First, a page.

A relic of St. John Vianney — his heart — will visit St. John Vianney Parish, 54045 Schoenherr Road in Shelby Township, from 2 to 8 p.m. March 30. This is the first time that the relic has visited the United States.

A relic of St. John Vianney — his heart — will visit St. John Vianney Parish, 54045 Schoenherr Road in Shelby Township, from 2 to 8 p.m. March 30. This is the first time that the relic has visited the United States.

Photo provided by Evan Holguin


Saint’s heart to visit Shelby Township parish

By: Kara Szymanski | Shelby - Utica News | Published March 29, 2019

 An icon of St. John Vianney will also visit the parish with the relic.

An icon of St. John Vianney will also visit the parish with the relic.

Photo provided by Evan Holguin

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SHELBY TOWNSHIP — A relic of a French priest — his physical heart — will be at a Shelby Township parish March 30 for people to visit in veneration.

The relic of St. John Vianney is making a pilgrimage across the country, visiting 97 public locations plus other locations for private veneration, through May 4. The tour began in November.

The relic is scheduled to visit St. John Vianney Parish, 54045 Schoenherr Road in Shelby Township, from 2 to 8 p.m. March 30, with Mass at 5 p.m.

John Lajiness, a pastoral associate at St. John Vianney Parish, said that it is a privilege for St. John Vianney Parish to have the relic visit, and it means a lot to the congregation.

“I think they take a great source of pride that we were given this opportunity. This is the saint that the parish was dedicated in honor of … and people see it as a unique opportunity to grow closer to God in a once-in-a-lifetime way,” said Lajiness.

The relic usually remains in France.

“It has never visited our parish before and has never been to the United States. Usually it’s where he was a pastor in Ars, France. The Knights of Columbus sponsored and worked with the church in France to provide finances and staffing for the relic to travel safely here,” said Lajiness.

He said they are planning on having hundreds of visitors, maybe even thousands.

“Even if you’re not Catholic or familiar or understand about it, it’s an interesting way to understand what Catholics believe and what god works through,” Lajiness said.

The Archdiocese of Detroit provided some information about relics in a press release about the visit.

“In Catholic tradition, a relic is a physical object associated with a saint that may be offered to the faithful for veneration. Neither the relic nor the saint are to be worshipped, but are rather venerated as holy objects in recognition of the fact that God has worked through the saint. A major or first-class relic was part of the saint’s body, as opposed to something that the saint touched or wore. The term ‘incorrupt’ refers to part of a human body that has avoided the normal process of decomposition after death. It is a sign — but not a proof — of the person’s holiness, and is sometimes seen in Catholic saints and blessed,” the press release states.

The first-class relic is being kept in a 17th century French reliquary for the pilgrimage.

St. John Vianney was born in a small village in France in 1786 and lived through the French revolution, when churches were being destroyed, and he had to receive his first communion in secret, according to the Knights of Columbus. Vianney became very involved in his work and heard confessions up to 18 hours a day, as many people traveled from all over Europe and farther to see him, according to the archdiocese.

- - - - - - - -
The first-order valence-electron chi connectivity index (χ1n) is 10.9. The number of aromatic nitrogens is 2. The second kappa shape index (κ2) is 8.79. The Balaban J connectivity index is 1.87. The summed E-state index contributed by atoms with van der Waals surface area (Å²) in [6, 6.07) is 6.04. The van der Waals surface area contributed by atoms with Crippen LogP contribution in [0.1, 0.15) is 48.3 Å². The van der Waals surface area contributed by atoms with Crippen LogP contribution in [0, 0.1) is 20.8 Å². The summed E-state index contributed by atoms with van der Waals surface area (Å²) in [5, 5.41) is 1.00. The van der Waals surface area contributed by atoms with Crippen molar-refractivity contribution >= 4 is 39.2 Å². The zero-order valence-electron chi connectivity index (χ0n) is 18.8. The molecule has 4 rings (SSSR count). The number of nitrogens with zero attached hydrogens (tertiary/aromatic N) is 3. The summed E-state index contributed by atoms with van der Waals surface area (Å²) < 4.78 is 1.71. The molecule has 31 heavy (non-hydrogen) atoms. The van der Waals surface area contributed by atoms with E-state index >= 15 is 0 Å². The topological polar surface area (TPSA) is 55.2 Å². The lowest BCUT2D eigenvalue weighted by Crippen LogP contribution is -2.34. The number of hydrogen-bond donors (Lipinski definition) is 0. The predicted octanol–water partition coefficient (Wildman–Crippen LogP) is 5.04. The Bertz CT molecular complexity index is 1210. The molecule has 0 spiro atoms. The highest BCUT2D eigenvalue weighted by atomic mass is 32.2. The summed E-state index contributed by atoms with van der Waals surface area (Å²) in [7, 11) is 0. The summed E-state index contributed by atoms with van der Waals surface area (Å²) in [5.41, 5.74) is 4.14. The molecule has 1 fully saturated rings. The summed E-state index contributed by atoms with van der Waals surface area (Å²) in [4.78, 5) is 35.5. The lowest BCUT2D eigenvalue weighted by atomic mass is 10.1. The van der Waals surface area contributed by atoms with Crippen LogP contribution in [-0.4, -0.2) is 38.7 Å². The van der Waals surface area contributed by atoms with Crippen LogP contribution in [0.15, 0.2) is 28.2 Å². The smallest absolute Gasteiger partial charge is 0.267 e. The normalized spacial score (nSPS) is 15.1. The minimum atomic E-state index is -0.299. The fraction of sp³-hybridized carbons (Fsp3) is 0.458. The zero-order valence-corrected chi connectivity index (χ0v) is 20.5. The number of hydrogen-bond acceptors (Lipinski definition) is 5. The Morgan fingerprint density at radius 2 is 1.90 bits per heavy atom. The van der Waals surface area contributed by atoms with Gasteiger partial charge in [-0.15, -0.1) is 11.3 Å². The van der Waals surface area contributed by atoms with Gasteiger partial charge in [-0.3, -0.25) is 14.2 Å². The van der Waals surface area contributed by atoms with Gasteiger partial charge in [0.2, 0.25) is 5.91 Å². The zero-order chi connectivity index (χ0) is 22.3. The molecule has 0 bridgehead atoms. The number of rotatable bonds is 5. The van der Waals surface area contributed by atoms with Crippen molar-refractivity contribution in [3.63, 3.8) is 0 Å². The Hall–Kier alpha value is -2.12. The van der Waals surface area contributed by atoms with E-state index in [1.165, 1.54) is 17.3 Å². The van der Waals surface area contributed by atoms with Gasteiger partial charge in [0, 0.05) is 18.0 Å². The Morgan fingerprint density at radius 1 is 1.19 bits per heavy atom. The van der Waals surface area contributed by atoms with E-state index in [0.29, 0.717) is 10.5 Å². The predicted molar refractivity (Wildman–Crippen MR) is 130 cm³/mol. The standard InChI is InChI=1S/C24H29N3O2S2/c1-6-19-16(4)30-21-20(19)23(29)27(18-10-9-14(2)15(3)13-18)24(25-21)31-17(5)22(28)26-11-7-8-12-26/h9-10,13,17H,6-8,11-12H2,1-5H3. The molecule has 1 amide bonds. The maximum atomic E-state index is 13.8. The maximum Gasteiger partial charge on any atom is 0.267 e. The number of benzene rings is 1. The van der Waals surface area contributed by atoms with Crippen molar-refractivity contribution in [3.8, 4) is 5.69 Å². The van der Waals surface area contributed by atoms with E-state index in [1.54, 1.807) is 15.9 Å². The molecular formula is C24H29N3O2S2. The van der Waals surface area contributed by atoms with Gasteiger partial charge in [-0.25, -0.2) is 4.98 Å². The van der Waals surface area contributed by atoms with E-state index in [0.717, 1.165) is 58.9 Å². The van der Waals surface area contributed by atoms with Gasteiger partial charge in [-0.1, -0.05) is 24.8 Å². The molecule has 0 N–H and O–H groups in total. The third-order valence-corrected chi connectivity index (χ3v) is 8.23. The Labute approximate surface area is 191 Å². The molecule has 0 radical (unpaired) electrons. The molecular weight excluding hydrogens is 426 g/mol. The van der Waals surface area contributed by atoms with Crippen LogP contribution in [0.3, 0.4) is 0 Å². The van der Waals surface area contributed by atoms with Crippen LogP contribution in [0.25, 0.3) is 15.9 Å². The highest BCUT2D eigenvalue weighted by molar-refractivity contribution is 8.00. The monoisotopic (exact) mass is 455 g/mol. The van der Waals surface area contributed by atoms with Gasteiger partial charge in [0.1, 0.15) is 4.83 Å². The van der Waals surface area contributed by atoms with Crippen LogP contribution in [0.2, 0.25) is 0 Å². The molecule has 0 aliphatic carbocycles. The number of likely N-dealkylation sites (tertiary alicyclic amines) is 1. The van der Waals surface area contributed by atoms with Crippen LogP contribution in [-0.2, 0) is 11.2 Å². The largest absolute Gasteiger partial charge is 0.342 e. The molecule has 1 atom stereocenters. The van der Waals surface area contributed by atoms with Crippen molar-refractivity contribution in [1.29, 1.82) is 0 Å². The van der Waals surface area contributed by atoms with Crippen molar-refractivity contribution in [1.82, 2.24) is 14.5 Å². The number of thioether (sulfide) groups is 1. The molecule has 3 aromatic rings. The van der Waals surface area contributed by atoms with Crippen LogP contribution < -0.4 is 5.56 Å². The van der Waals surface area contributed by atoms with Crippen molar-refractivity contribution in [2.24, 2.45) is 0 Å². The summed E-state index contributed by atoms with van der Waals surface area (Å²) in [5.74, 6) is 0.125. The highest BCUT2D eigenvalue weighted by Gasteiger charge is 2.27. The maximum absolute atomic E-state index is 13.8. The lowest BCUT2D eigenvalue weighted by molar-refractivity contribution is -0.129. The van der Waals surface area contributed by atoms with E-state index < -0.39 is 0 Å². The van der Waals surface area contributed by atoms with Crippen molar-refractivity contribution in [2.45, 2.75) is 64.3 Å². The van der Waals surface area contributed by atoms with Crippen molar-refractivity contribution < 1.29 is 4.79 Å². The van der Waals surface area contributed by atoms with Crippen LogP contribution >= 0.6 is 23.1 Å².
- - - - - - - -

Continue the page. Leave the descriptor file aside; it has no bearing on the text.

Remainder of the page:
He died in 1859, and almost 1,000 people attended his funeral, according to the Knights of Columbus.

The Rev. Tim Mazur, pastor of St. John Vianney Parish, shared his hope that the tour would open the hearts of the faithful.

“Our culture is longing for radical, life-changing, genuine love — the kind of love that goes beyond just a good feeling once in a while, but that stays with us no matter what and lifts us up to be our true selves. This love poured from the heart of the Lord to the heart of St. John Vianney,” Mazur said in a prepared statement. “I pray that this time with the relic of his heart will inspire and encourage all of us to open our hearts to that kind of radical love, and let it pour out of us,” he said.

The relic will also stop for public veneration at Sacred Heart Major Seminary, 2701 Chicago Blvd. in Detroit, from 11:30 a.m. to 5 p.m. March 31.

Father Stephen Pullis, director of evangelization, catechesis and schools at the archdiocese of Detroit, helped set up the relic’s visit to southeast Michigan.

“I know many priests and the faithful are very excited for the opportunity to pray with the incorrupt heart of St. John Vianney,” Pullis said in a prepared statement. 

“We are in the midst of a time of great trial and purification in the Church. What better model of priestly holiness and dedication to priestly service can we have than the patron saint of all priests?” he said.

“I am very confident that his witness and intercession will bring great blessings to the Archdiocese of Detroit and our movement to Unleash the Gospel,” Pullis stated.

Lajiness said that an icon will be traveling with the relic.

“An icon is different because the artist isn't trying to make an artistic statement, but a spiritual one. It tells a story about what God did through something,” Lajiness explained.

He said that the event is a chance for everyone to come together whether they are Catholic or not.

“I think all of us feel that whether or not you’re Catholic, or you're unfamiliar with praying, you can come and it can be a way to be close to the Lord, and it’s a chance to pray in a different kind of way,” said Lajiness.

To find out more about the relic or donate to the shrine of Ars, which is renovating its welcome center, visit www.kofc.org/vianney.

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